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Top 9 Pricing Strategies To Meet Your Business Goals

Posted on:  March 30, 2022

Pricing your products and services can be tough. With shifting buying patterns affecting the way consumers purchase products, fewer things can have a bigger impact on your business’ bottom line than your retail pricing strategies.

During the last twelve to eighteen months, businesses have reported growing shipping costs and inflationary prices are eating into profits. As a result, they are feeling the pressure to either raise prices or eliminate all discounts. This leaves decision makers in limbo: afraid to set prices too high for fear they’ll miss out on valuable sales; or afraid to set them too low, and potentially miss out on valuable revenue.

Fortunately, pricing doesn’t have to be a sacrifice or gamble. We’ve created this guide to help you properly price your products and services so you can drive both revenue and profit.

Pricing Strategy Vs. Pricing Model

A pricing strategy is a method used to establish the best price for a product or service. It helps you choose prices to maximize profits and shareholder value while considering customer and market demand.

Pricing strategies and pricing models are a bit different. A pricing strategy is internal to your business, whereas a pricing model is external.

A pricing strategy is the way you set your price.

A pricing model is the way you format your price or the way you package and present your goods and services.

If only pricing was as simple as a definition – there’s a lot that goes into the process. The right price is a matter of balance. If you price your product too high, your customer won’t buy it, or they will find an alternative source through your competition. If you price it too low, your margins will suffer, and your investors will be dissatisfied.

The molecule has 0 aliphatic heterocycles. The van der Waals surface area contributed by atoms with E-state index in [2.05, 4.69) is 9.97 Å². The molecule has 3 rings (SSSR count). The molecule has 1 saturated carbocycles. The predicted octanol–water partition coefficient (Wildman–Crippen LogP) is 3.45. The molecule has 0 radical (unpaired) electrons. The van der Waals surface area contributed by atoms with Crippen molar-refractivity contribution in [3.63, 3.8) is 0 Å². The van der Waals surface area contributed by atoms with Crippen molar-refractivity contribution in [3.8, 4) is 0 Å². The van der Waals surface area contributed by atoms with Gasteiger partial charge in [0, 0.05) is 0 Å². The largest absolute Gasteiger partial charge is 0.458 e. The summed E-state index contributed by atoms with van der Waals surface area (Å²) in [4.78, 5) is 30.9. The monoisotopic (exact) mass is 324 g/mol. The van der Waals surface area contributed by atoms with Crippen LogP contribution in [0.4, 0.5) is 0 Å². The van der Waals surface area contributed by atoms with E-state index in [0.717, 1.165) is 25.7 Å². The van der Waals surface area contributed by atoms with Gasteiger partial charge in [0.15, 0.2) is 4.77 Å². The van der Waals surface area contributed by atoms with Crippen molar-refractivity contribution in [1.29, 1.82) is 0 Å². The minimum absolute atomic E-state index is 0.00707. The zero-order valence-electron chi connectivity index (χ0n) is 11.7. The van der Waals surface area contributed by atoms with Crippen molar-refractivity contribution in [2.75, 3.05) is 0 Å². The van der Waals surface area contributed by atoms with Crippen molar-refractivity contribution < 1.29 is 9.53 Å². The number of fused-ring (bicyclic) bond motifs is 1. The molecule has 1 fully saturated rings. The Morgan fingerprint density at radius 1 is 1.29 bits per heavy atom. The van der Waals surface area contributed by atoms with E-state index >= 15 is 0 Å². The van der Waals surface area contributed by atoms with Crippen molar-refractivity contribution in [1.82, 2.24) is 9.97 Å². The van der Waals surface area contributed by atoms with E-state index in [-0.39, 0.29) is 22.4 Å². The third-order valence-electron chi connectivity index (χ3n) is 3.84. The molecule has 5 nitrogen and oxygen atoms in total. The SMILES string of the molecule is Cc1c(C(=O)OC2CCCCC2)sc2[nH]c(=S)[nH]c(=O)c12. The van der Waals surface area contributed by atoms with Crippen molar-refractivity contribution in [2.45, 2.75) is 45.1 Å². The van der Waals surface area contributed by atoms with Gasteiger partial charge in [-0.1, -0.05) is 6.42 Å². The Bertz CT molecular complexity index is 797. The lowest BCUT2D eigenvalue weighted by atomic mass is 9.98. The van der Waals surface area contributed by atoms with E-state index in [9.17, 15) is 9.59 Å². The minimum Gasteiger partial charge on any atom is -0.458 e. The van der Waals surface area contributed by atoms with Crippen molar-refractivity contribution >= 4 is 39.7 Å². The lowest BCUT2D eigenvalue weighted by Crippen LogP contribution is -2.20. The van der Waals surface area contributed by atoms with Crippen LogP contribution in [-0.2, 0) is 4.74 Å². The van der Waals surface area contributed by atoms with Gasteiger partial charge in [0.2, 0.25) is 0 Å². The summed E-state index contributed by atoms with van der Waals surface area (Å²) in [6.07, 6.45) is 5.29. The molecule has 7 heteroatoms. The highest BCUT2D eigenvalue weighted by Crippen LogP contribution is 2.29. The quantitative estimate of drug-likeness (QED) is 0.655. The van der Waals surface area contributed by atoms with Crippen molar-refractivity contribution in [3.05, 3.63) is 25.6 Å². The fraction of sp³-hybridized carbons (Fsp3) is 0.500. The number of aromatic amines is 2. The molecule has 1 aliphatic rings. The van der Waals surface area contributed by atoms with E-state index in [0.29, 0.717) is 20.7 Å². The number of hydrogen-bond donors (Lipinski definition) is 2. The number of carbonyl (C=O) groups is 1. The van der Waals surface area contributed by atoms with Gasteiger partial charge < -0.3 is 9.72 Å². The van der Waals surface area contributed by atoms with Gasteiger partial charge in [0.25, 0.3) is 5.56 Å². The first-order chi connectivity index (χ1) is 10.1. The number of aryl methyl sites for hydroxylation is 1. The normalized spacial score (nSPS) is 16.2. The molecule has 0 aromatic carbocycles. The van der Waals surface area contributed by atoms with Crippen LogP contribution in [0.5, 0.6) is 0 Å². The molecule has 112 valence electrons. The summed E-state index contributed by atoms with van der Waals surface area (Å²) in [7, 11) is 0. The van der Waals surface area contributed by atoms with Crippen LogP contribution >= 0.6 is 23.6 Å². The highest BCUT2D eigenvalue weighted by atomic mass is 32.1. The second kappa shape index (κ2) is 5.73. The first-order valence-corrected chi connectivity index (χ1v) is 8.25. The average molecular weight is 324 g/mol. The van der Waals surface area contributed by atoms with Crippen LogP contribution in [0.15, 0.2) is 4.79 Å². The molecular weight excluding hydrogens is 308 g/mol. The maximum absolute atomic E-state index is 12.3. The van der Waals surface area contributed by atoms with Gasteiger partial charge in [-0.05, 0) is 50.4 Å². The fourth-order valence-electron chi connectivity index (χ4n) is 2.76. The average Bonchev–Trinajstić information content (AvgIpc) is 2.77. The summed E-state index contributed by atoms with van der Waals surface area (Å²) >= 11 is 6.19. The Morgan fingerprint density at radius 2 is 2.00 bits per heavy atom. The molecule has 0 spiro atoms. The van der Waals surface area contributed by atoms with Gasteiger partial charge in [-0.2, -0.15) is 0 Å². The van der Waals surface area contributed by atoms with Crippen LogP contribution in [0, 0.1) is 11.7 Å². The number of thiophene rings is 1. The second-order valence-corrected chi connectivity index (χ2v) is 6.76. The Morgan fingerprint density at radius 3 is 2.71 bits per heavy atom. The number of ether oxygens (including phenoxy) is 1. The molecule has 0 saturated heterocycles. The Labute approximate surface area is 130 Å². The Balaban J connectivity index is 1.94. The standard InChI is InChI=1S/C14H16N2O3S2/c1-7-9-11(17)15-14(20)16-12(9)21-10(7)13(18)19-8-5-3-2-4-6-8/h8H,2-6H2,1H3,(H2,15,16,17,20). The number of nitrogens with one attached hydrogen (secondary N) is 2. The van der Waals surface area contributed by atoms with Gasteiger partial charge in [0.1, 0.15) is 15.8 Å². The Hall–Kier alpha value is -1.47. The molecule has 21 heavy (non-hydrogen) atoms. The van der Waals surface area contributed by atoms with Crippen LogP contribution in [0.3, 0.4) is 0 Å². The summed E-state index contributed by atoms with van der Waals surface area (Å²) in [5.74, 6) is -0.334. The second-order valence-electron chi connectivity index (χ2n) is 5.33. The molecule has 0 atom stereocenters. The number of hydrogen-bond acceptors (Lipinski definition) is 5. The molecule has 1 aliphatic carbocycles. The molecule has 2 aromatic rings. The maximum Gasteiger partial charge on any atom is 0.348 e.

How To Choose A Pricing Strategy

Deciding how much to charge and how to structure your pricing is a big decision; it requires appropriate consideration and research. To determine the right price, it’s critical to understand the following:

Costs

Be clear on your costs of goods sold (COGS): The dollar amount you spend to get your product or service to market. Before you think about price, you need a clear understanding of all of the costs of your goods or services. Make sure you include every element of product development, which includes, but is not limited to, manufacturing costs, materials, labor expenses, freight costs, and wastage.

Margins

Based on the price, ensure there is a margin (profit margin) which is part of the price you have left over once the costs have been taken out. To get the margin based selling price – divide the cost by the resultant gross margin percent to determine the selling price. For example, if the company expects to make a 30% margin on a $100 cost, then $100/70% (100%-30%) equals $142.85. This, by comparison, equates to 42.85% markup on cost. At a minimum, ensure you are at break-even.

Markup

Markup is what you add on to the cost of your products and services to arrive at the selling price. It’s often set using a percentage formula. For example, cost plus a percentage; per the example above: $100 cost + 42.85% M/U equals $142.85 selling price.

Benchmark Against Competitors

Carry out competitor analysis to learn what comparable businesses are charging in your market. Evaluate current prices; explore historical price patterns; research if your competitors have employed techniques like penetration pricing or loss leading in the past (as these are used to buy market share).

You’ll have to decide between two main choices when you see the price difference between your same product or service:

  1. Beat Competitor’s Price – you can charge less for the same product/service and make your offering more affordable.